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This post covers two programs of nine shorts each, Things That Go Bump in the East and Small Gauge Trauma, so technically it’s an octodecuple feature—a word so fine that our spell-checker does not even recognize it. Without further ado, here are nine pairs of shorts for you to try on.
“Things That Go Bump in the East” program
Chewing Gum (dir. by Mihir Fadnavis; 18 min.)—Getting in the spirit of this horror short, my cat Goose appeared at the door to my left. After some minutes of creepy video, I looked left again, and Goose had materialized in the same position, six feet closer. That’s the kind of unsettling occurrence you’ll find here. Classic black and white visuals, killer foley, and minimal dialogue. Of the eighteen-minute run-time, seventeen are perfect. Dark subway, dark roads, and an eldritch entity in black demanding chewing gum from the adulterous protagonist had me riveted. But when the monster took her (?) dues, it was more “uhh…” than “AGGH!!!”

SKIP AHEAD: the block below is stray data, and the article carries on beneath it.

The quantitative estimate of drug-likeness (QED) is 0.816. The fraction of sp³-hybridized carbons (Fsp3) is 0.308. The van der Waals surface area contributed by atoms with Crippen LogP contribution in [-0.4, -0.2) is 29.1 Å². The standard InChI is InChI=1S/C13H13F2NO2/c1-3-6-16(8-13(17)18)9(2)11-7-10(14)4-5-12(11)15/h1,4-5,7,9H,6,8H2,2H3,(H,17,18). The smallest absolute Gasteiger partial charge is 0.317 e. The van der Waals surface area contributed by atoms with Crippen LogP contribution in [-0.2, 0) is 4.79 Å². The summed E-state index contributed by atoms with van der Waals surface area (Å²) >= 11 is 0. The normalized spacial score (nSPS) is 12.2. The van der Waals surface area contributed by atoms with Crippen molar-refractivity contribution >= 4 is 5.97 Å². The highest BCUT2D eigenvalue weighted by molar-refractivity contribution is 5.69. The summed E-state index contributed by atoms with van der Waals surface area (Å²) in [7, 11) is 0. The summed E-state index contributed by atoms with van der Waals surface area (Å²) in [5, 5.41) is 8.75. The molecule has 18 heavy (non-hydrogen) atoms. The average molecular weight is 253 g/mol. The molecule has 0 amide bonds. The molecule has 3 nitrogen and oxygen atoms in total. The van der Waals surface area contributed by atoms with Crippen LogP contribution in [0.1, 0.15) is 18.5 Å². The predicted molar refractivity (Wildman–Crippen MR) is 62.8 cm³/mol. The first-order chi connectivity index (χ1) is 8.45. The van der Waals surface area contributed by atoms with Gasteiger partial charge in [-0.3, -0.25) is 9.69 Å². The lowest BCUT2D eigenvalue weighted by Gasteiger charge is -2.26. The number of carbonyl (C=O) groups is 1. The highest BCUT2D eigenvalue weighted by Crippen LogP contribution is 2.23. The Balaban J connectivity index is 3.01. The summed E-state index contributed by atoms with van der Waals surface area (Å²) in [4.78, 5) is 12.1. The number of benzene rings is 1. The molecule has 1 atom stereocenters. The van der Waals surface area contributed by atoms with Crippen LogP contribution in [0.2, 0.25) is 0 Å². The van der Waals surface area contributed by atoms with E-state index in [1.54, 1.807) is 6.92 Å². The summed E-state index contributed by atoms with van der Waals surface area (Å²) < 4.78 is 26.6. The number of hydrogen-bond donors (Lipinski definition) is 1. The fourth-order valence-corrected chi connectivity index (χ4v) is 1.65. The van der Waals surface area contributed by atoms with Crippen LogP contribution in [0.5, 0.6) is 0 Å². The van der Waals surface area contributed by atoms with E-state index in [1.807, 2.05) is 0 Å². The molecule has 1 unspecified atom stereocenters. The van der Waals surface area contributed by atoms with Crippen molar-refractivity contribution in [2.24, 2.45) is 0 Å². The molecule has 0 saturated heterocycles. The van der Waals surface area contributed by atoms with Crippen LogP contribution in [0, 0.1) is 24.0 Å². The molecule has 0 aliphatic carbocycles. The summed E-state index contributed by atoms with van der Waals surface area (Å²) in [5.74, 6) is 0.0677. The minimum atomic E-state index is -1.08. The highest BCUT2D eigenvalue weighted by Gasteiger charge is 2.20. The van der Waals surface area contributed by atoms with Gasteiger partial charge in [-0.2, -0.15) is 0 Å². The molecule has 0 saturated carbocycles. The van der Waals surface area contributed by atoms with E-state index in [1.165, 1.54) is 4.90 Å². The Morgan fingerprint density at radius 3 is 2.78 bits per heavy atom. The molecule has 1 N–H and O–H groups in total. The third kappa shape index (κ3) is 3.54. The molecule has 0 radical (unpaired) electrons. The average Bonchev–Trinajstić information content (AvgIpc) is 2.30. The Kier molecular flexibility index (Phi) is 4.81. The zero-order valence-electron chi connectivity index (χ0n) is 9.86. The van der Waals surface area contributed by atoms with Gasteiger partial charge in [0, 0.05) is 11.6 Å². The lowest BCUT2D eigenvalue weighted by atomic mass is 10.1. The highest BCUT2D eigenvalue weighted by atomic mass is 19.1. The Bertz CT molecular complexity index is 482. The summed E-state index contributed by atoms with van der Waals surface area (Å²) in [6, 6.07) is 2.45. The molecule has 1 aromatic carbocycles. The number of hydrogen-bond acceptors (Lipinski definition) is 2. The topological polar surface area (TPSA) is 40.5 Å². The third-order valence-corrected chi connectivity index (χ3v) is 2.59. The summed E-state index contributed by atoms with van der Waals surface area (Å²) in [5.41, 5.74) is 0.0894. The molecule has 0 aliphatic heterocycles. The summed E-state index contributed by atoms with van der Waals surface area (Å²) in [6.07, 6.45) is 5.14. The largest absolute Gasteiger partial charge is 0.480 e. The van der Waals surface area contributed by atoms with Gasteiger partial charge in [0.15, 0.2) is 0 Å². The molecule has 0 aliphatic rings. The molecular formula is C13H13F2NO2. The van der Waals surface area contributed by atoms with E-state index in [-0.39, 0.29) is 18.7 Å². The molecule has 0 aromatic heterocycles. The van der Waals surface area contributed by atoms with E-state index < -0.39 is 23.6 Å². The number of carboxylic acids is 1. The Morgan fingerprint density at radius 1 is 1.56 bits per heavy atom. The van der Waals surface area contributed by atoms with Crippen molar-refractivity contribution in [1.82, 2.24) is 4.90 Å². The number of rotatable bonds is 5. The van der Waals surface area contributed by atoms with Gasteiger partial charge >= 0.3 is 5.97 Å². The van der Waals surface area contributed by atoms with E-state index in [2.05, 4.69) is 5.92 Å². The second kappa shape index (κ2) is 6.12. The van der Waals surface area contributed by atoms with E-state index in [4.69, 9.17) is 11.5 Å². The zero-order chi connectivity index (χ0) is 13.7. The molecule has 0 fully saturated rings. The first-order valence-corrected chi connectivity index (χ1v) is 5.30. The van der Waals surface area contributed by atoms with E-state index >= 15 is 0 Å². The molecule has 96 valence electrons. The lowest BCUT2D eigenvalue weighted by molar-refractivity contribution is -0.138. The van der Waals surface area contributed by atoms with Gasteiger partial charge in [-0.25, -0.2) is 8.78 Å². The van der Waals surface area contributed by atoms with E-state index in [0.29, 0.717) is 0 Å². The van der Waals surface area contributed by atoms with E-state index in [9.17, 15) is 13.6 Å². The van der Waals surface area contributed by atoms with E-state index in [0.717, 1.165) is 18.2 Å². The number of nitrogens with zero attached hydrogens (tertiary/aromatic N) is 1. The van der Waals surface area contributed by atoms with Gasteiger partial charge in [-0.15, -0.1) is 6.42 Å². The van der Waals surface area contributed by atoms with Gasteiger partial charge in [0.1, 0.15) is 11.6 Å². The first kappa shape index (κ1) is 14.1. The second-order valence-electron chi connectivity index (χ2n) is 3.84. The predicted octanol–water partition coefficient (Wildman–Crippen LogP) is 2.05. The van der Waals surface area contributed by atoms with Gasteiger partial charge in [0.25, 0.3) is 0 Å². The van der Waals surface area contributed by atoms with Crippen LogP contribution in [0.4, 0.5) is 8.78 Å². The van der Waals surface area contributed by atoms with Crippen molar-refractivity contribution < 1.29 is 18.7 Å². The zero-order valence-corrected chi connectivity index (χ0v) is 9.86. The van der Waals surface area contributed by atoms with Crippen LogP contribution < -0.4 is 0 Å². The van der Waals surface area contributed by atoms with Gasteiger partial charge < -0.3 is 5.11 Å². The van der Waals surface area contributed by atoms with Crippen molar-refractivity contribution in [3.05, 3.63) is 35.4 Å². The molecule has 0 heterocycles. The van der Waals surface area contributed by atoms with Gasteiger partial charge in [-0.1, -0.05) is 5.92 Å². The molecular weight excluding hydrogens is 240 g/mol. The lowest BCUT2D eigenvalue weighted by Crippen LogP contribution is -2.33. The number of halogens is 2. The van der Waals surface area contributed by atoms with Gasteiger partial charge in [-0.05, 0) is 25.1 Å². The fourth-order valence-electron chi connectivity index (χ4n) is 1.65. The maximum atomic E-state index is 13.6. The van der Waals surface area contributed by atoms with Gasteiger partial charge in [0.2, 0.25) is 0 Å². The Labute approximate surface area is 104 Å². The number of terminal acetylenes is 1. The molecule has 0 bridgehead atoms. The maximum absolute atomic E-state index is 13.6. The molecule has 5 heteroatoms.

Carnivorous Bean Sprout (dir. by Seo Sae-rom; 5 min.)—An animated PSA-by-way-of-advertisement, Carnivous‘ greatest strength is the no-nonsense newsy narrator discussing the thrilling, new, titular phenomenon. Looking rather similar to sperm with chompy heads, these aquatic sprouts are a hit tourist attraction: people gather in boats, are rowed over to nest, and then handlers rustle the beans, which jump up and bite you. This craze extends to a new variety of monkeys (which rise from the water and scratch you) and elephants (which extend their noses to throttle the happy spectator). Strange things, people are.